- Provide presumptive anti-helmintic treatment to children aged 24-59 months2 and adolescent girls once every six months.
- Provide a single dose of presumptive anti-helmintic treatment to pregnant women at the earliest opportunity in the second trimester3. If the local prevalence of hookworm infections is >50%, provide a second dose of anthelmintic treatment at the earliest opportunity after delivery.
- If resources allow, provide anthelmintic treatment to children aged 5-11 years every six months4.
- Provide information to women and caregivers on home care of diarrhoea (oral rehydration therapy and continued feeding), the danger signs of severe diarrhoea, and when and how to seek medical care.
- Promote good hygiene and sanitary practices to prevent infection, including the use of shoes and latrines, and hand washing after defecation, before food preparation and before eating.
Malaria (areas of malaria transmission only)
- Provide information to women and caregivers on the danger signs of malaria, and when and how to seek treatment.
- Provide rapid malaria treatment to young children and pregnant women with symptoms of fever or malaria in line with national malaria management protocol
- Promote protection measures against malaria (use of insecticide-treated bed-nets, particularly by pregnant women and children aged less than 5 years, and environmental control of mosquitoes)
Strategy 4: Family planning and safe motherhood
- Encourage women to attend ANC services as early as possible in pregnancy, and PNC after delivery.
- Provide micronutrient supplementation (Strategy 1), counseling on dietary improvement (Strategy 2), and interventions to prevent and treat hookworm infection and malaria, where endemic (Strategy 3) to pregnant and breastfeeding women.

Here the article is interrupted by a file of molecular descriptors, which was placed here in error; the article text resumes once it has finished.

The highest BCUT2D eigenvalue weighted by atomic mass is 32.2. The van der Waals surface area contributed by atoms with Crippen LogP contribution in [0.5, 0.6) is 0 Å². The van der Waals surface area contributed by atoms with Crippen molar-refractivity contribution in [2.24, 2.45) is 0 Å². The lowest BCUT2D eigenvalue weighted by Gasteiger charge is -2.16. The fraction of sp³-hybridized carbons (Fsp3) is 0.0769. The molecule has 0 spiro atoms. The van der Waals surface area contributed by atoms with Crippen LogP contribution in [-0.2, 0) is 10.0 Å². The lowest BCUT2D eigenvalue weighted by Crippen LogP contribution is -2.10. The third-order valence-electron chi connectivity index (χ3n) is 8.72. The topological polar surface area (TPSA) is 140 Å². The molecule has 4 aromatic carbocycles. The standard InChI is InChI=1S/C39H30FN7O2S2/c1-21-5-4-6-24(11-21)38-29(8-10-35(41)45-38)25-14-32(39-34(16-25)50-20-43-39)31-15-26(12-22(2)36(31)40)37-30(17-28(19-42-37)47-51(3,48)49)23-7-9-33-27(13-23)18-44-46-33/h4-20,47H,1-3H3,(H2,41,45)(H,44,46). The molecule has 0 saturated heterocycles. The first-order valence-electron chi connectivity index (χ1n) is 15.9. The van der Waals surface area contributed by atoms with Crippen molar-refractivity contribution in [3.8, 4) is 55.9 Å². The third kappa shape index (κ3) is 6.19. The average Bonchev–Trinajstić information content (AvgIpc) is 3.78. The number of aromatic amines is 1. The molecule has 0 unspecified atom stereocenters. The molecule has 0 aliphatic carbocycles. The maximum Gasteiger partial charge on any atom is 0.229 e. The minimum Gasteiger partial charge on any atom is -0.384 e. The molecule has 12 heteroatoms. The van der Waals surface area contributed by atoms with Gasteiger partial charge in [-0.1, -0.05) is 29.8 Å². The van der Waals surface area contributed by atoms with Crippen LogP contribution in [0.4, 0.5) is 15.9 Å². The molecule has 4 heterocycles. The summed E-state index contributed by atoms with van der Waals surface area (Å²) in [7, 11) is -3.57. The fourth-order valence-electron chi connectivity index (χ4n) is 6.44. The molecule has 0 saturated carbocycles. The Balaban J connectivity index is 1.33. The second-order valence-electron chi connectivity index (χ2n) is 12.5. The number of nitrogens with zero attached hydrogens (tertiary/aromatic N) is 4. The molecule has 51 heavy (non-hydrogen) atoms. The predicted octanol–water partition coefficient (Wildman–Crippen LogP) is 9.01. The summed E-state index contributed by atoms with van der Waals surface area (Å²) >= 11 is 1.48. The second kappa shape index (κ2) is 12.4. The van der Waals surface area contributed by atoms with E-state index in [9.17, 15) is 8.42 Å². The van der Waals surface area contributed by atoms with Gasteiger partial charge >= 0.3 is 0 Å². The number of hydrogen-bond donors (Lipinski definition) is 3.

- Mitigate and manage blood loss during delivery and in the postpartum period using appropriate methods.
- Intensify efforts with adolescents, families and communities to delay age at marriage and age at first pregnancy.
- Promote family planning methods to delay and space birthsPopulation-based strategies
Strategy 5: Food fortification
- Set legislation and regulations for fortification with iron and other micronutrients.
- Develop, produce and market foods fortified with iron and/or other micronutrients (including folic acid, vitamin B-12 and vitamin A) for the general population.
- Develop, produce, and market low cost foods fortified with iron and/or other micronutrients for specific vulnerable groups, particularly infants and young children.
- Fortify food aid products for development and emergency response programmes with iron and other micronutrients, including school-feeding programmes.
- Promote (through social marketing) foods fortified with iron and other micronutrients.
Strategy 6: Production of micronutrient-rich foods through household food production, crop diversification, biotechnology and biofortification
- Promote year-round production by households of micronutrient-rich foods or crops in home gardens, fruit tree plantation, small animal husbandry and fisheries.
- Promote the development of new varieties of staples that are rich in micronutrients (biotechnology and biofortification)